109 STASHED IDEAS
That workout we skip or the project we procrastinate on are not isolating incidents. They will compound, and while they're unnoticeable today, they will have an effect over time.
Choosing comfort over stretching yourself becomes a cause set in motion and a reason to do it again and again.
Every time you decide to do the easy thing, instead of the right thing, you are shaping your identity.
If you want to change where you are going, you need to do what's right. Self-discipline is built one step at a time, especially when you don't feel like doing it. For example, when the alarm clock goes off, you can choose to hit the snooze button and go back to sleep, or you can get out of bed and make progress towards your goals.
We mistakenly assume that each choice we make, and each individual action we make, is only affecting that particular moment, or circumstance.
The ongoing pandemic is a once-in-a-century event that has put the feeling of comfort at a premium. One such unexpected source of comfort is the relatively new genre of cli-fi, that is the dystopian world of climate fiction: stories related to environmental devastation revolving around either the pre-apocalyptic ‘before’ or the post-apocalyptic ‘after’.
This genre is a rising trend, with novels that offer climatic doom or widespread ecological calamities becoming award-winning bestsellers.
Climate Fiction, or Cli-Fi is the latest hot trend in the literary world, and feels less like imagination and more like the near future.
We get the feeling that things could be much worse than now, when the outside world is almost dystopian and highly uncertain. The extreme bleakness in the hot-selling novels is complicated by the fact that the problems described are normalized in the minds of the reader.
To find a perfect career, we need to be good at what we do. It may be a technical skill like writing or coding, or something different, like designing homes, or cooking.
Intangible soft skills, ignored for decades, have now become important. These include emotional intelligence, empathy or making boring topics sound interesting.
We spend almost 25 percent of our adult life in our jobs, which most of us hate. So we basically wake up every morning and do something which we don’t even like to do.
We need to find a career that does not make us miserable all the time, and according to the Japanese concept of IKIGAI, it is the intersection of three things:
What we are passionate about is often superficial, but what we value, we can do no matter how difficult the circumstances, because we derive meaning and value from it. It is different from a compulsion or an addiction.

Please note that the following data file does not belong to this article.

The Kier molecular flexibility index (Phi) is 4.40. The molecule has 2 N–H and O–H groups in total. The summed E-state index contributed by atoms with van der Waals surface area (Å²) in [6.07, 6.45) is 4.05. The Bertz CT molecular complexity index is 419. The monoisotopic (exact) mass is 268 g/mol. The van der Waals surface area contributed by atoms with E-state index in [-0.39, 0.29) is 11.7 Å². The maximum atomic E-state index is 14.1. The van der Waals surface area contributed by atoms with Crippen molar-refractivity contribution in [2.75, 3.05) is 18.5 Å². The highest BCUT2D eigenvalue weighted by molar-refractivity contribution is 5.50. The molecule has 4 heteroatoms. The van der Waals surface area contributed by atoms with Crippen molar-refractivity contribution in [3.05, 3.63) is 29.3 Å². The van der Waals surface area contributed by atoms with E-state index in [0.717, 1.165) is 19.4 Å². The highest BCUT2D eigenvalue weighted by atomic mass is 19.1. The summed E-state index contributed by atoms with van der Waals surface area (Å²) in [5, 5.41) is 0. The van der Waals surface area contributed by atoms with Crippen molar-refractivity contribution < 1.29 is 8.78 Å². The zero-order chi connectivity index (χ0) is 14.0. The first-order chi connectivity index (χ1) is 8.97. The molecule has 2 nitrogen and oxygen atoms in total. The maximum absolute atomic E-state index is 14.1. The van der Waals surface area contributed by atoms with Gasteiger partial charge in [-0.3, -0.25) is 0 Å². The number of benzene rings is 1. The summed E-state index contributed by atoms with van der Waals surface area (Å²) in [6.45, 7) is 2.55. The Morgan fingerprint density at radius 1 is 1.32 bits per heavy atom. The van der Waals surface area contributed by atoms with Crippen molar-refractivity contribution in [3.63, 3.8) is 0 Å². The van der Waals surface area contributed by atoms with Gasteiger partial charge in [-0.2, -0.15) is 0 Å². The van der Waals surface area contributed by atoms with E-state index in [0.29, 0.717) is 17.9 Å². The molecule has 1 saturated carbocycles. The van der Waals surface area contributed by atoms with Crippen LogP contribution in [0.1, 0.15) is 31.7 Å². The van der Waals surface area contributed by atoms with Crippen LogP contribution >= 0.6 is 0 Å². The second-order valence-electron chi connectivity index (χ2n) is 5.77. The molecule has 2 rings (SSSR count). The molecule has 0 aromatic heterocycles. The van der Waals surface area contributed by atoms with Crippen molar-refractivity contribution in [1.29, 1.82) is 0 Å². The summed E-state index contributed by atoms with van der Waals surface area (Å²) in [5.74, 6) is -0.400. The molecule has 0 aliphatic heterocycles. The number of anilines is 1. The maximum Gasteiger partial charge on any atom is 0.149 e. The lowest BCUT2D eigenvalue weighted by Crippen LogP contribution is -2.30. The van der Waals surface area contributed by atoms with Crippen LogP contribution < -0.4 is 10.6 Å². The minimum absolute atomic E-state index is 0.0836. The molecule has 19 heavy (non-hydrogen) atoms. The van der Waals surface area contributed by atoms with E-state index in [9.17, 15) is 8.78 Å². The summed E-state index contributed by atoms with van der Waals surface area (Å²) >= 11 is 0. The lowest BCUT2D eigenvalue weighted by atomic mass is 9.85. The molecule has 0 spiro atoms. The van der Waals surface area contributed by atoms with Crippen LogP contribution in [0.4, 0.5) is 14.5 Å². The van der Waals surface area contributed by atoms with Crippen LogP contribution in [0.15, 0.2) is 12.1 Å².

We need to ask three questions to direct our energy:
Being observant does not mean being obnoxious or intrusive. It is done with subtlety and purpose. We assess for two things primarily:
Observation is as important now as it was a thousand years ago. However, we have to do it more quickly and efficiently because we may run into fifty strangers in a day where our ancestors saw only a few.
We often see people distracted while driving (applying makeup, making phone calls, texting) and getting into traffic accidents. When we fail to observe, it leads to avoidable circumstances. It can increase the chances of being victimized. Someone may say, "I had a feeling, in the beginning, that something wasn't right."
Observation is about seeing the world around you, having situational awareness, and interpreting what others communicate verbally and nonverbally.
Good observation skills allow us to test and validate what others intend for us. Are they kind, unselfish, empathetic? Or selfish, cruel, indifferent, and apathetic? If we discover it early enough, we can spare ourselves.
Attention is the most fundamental human resource to our lives, relationships, and quality of work, yet none of us are connecting like we once did.
The intense focus that we once had seems to have gone, and with it, the satisfaction that comes from deep thinking. We need to get back on track by learning how to redirect our attention.
We frequently give too little thought to how best to manage distractions.
How we manage our attention drives how we manage ourselves. How we manage our collective attention drives collective performance.
At work, as the number of inputs and distractions increase, controlling our attention becomes an essential skill to master. When we focus our attention on a project or campaign, the chances are that focused attention will lead to our most exciting moments in life.
Multitasking makes us better at being distracted and weakens self-control.
Yet, many people are waking up to the essential importance of attention and prepare effective responses to improve the quality of attention.
Strong relationships are formed by the exchange of attention. If you have even been on a video call with someone that seems clearly distracted, how does it make you feel? When the family is engaged with their individual phones while eating dinner, how connected does the family seem?
Attention is a way to deepen a connection. When we understand the function of attention, we can be more conscious of how we use it.